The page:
Alumna Speaks of Religious Freedom at Home and Abroad at Forum Hosted by University of Miami College of Arts & Sciences

From the University of Miami News Archives:

Before University of Miami College of Arts & Sciences alumna Asma Uddin, ’02, began her speech addressing the complex topic of religious freedom, Dr. David Kling, Professor and Chair of the University of Miami College of Arts & Sciences’ Department of Religious Studies, presented some intriguing questions to the audience.

“In America, religious freedom is guaranteed by our constitution, in particular, the First Amendment, and in many nations around the world, religious freedom is legally guaranteed, but are there limits to this freedom? Do governments’ interests at times outweigh this right? Has government intruded unfairly, even illegally, in the rights of citizens who live out their religious convictions in the public sphere? Where does one draw the line?” asked Dr. Kling.

In her lecture, Religious Freedom 2015: Promises & Perils, Local & Global, Uddin addressed topics on the promises and perils of religious freedom in America, and the lack of religious liberties around the world.

Uddin, who graduated from the College of Arts & Sciences with a double major in Religious Studies and English, attended the University of Chicago Law School where she was a member of the University of Chicago Law Review. After practicing commercial litigation at prestigious law firms, she joined the Becket Fund for Religious Liberty in 2009 where she provides legal counsel defending religious liberty in the U.S. through several prominent cases, including the 2014 Supreme Court landmark case, Burwell v. Hobby Lobby.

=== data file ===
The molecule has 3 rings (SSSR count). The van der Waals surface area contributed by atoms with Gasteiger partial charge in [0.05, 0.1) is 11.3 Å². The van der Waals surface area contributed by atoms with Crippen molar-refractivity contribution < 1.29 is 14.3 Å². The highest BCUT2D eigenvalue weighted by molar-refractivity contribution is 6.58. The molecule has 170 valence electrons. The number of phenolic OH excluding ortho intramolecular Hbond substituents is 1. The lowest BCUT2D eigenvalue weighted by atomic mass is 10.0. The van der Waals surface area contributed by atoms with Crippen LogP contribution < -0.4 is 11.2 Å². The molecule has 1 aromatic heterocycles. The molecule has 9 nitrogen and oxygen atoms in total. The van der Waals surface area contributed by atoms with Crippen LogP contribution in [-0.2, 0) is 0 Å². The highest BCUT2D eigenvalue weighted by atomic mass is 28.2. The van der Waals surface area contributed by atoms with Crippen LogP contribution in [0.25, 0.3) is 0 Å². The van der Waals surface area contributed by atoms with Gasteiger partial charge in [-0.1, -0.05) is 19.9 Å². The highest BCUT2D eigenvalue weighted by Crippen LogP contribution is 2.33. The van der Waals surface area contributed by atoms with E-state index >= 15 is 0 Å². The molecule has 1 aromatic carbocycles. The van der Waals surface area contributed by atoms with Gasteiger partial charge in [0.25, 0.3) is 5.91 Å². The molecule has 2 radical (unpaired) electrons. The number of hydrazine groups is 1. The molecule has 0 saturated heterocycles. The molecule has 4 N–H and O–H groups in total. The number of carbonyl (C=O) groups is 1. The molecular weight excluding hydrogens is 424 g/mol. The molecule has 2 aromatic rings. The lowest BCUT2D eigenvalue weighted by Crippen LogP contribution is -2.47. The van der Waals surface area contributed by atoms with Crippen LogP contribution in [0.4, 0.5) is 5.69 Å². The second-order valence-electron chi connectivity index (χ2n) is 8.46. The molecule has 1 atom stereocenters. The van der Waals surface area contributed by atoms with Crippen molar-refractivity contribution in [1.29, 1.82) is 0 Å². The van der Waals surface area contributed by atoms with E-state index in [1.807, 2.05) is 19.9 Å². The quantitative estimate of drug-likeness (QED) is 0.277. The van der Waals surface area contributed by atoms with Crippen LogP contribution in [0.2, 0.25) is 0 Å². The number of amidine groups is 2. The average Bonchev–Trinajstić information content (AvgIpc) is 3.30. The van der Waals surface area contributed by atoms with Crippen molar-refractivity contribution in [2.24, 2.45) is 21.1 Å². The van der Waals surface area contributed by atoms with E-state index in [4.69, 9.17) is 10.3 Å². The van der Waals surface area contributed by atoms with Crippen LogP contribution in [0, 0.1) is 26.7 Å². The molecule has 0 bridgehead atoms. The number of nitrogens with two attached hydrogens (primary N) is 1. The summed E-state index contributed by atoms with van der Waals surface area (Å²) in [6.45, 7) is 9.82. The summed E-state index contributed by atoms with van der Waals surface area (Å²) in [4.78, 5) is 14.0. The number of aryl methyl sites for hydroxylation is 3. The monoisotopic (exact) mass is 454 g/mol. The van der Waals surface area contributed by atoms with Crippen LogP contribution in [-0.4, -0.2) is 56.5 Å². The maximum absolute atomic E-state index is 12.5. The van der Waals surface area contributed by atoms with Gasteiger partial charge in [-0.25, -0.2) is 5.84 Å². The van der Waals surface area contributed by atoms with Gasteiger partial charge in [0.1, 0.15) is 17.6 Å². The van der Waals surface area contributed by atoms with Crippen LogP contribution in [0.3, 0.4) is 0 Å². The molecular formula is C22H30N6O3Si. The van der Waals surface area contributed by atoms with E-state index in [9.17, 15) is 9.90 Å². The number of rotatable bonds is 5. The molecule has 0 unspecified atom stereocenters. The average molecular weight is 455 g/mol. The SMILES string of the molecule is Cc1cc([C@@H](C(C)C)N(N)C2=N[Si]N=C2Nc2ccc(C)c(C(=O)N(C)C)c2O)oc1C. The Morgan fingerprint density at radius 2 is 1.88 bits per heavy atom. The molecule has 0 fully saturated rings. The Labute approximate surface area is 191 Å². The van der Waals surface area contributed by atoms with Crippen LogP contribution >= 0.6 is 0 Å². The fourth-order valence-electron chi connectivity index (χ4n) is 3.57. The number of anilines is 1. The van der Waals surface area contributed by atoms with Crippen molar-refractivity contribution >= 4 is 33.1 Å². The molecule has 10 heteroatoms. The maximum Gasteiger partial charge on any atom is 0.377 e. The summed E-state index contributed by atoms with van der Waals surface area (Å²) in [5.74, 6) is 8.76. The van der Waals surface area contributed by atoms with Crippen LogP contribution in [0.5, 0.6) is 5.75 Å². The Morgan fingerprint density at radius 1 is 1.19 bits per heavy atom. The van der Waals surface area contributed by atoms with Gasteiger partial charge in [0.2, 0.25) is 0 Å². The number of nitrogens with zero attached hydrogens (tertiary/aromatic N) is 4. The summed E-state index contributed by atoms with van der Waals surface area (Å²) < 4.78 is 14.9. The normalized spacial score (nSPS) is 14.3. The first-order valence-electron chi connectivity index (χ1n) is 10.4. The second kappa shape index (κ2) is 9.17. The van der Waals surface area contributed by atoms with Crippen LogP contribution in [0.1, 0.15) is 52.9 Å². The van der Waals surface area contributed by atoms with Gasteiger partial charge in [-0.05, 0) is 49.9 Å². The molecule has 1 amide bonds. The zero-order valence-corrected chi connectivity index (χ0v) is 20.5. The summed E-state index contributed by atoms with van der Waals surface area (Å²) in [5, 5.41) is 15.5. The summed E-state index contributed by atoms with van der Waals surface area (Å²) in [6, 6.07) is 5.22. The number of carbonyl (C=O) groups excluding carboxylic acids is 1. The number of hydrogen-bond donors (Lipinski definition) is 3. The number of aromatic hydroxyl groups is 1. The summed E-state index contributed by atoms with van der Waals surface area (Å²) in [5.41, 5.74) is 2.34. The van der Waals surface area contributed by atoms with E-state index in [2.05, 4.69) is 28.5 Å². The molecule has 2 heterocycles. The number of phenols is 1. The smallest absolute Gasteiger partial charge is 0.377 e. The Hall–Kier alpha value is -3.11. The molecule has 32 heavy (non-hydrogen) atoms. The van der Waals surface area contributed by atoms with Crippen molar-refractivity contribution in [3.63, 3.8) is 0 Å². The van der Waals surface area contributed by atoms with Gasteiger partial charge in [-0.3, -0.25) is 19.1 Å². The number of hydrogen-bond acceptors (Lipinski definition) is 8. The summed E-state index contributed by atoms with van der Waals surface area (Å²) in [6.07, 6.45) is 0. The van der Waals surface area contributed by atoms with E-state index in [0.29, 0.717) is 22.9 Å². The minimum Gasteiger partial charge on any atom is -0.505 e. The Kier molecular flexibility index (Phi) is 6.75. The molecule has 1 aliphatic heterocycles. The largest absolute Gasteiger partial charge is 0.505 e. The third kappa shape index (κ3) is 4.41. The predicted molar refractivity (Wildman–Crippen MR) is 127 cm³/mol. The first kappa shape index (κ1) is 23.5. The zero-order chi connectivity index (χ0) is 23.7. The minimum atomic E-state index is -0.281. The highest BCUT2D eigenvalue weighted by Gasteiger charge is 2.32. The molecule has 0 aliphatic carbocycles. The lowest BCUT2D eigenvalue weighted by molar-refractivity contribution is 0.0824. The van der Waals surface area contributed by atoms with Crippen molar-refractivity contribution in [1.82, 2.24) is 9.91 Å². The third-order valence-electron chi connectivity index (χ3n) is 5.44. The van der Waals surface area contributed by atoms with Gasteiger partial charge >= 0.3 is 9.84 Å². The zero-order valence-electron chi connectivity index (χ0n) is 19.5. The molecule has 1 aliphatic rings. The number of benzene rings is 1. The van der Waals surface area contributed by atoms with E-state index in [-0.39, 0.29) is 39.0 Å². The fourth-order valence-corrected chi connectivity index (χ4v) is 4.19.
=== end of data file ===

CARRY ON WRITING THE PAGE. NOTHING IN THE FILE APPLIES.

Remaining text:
“Many Americans think the case [Burwell v. Hobby Lobby] is about religion waging a war on women,” said Uddin, “and I am here to tell you that the case was not about denying women their rights; it was not even about access to contraception. It was about the ability to live out one’s faith free from government control.”

Burwell v. Hobby Lobby is a controversial case involving the owners of Hobby Lobby, a chain of crafts stores, who are devout Christians. They did not want to pay for certain contraceptive drugs for employees because it violated their religious beliefs that life begins at conception. Uddin said the U.S. government informed the Hobby Lobby owners that if they did not provide the contraceptive drugs, they would receive a hefty fine from the Internal Revenue Service (IRS). The Supreme Court Justices voted for Hobby Lobby in a 5-to-4 ruling.

“This case reflects a fundamental component of the American dream – that every American, including the Hobby Lobby business owners, should be free to live and do business according to their personal beliefs,” she added.

Uddin also noted other Becket Fund case victories that tread on religious liberties – from a prison inmate who wanted to grow a beard as a display of his religious beliefs to a ski resort in Montana that featured a historical World War II memorial, named “Big Mountain Jesus” by the locals. In regards to how religious freedom is in jeopardy for individuals in other parts of the world, Uddin focused on countries such as Pakistan and Indonesia where the local governments there implemented blasphemy laws against certain religious groups; the laws result in incarceration, punishment, and in some cases, death.

“People around the world suffer every day at the hands of state power, and for what? For the simple ability to live in accordance with their deeply held religious beliefs, and that is why we have the Becket Fund. The Becket Fund exists to vindicate a simple but frequently neglected principle – that because a religious impulse is natural to human beings religious expression is natural to human culture and should, therefore, be allowed the freedom to flourish,” said Uddin.

October 28, 2015

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